Although a scalar is either a number or a string, it's useful to look at numbers and strings separately for the moment. Numbers first, strings in a minute... .
 Or a reference, but that's an advanced topic.
As you'll see in the next few paragraphs, you can specify both integers (whole numbers, like 17 or 342) and floating-point numbers (real numbers with decimal points, like 3.14, or 1.35 times 1025). But internally, Perl computes only with double-precision floating-point values. This means that there are no integer values internal to Perl; an integer constant in the program is treated as the equivalent floating-point value. You probably won't notice the conversion (or care much), but you should stop looking for integer operations (as opposed to floating-point operations), because there aren't any.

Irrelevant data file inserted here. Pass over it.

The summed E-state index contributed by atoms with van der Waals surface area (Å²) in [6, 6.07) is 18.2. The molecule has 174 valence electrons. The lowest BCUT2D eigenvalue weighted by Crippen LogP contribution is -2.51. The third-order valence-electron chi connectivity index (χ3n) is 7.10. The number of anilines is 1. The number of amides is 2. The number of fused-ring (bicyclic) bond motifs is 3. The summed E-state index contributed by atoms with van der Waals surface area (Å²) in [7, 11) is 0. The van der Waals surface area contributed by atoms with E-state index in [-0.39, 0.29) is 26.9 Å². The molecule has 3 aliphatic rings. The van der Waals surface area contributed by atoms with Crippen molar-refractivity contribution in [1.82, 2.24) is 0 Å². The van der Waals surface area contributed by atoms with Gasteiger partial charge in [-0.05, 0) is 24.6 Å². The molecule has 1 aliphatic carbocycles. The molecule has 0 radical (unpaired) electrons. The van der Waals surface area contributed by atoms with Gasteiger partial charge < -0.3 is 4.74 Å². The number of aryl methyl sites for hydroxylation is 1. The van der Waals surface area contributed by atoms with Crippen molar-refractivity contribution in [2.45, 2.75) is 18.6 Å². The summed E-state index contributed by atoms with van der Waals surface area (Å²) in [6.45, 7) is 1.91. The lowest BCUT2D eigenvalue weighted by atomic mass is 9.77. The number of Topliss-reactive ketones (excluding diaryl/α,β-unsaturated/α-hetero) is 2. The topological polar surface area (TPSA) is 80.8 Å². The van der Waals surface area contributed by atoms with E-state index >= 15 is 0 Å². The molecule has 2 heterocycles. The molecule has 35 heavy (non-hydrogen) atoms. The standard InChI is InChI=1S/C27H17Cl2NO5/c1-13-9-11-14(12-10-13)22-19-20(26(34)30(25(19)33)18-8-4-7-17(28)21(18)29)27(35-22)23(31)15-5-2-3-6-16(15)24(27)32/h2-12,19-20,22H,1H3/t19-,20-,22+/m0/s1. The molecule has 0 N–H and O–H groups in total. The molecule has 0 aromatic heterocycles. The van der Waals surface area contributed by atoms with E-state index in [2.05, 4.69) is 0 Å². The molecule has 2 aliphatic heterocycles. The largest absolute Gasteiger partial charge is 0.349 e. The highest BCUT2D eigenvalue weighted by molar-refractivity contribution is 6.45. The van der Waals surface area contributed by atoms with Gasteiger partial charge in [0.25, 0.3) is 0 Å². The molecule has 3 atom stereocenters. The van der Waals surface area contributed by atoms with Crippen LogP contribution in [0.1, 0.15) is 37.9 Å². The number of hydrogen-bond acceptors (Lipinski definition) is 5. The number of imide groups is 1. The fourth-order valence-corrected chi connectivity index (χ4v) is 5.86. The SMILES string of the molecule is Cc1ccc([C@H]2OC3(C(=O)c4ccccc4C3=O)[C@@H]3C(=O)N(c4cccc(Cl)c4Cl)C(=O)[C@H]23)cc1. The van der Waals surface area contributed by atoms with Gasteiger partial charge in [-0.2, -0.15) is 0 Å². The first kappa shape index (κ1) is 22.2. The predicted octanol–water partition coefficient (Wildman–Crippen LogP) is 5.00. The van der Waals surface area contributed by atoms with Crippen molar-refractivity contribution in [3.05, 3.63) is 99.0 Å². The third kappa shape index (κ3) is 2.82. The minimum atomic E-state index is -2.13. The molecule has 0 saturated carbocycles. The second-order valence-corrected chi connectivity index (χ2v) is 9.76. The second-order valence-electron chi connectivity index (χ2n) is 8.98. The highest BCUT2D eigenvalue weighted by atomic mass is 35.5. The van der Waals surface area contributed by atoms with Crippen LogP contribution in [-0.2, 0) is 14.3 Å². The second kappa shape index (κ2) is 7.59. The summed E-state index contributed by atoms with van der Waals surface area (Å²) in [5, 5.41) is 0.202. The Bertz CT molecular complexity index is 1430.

A "double-precision floating-point value" is whatever the C compiler that compiled Perl used for a double declaration.
 Unless you use "integer mode," but that's not on by default.
A literal is the way a value is represented in the text of the Perl program. You could also call this a constant in your program, but we'll use the term literal. Literals are the way data is represented in the source code of your program as input to the Perl compiler. (Data that is read from or written to files is treated similarly, but not identically.)
Perl accepts the complete set of floating-point literals ...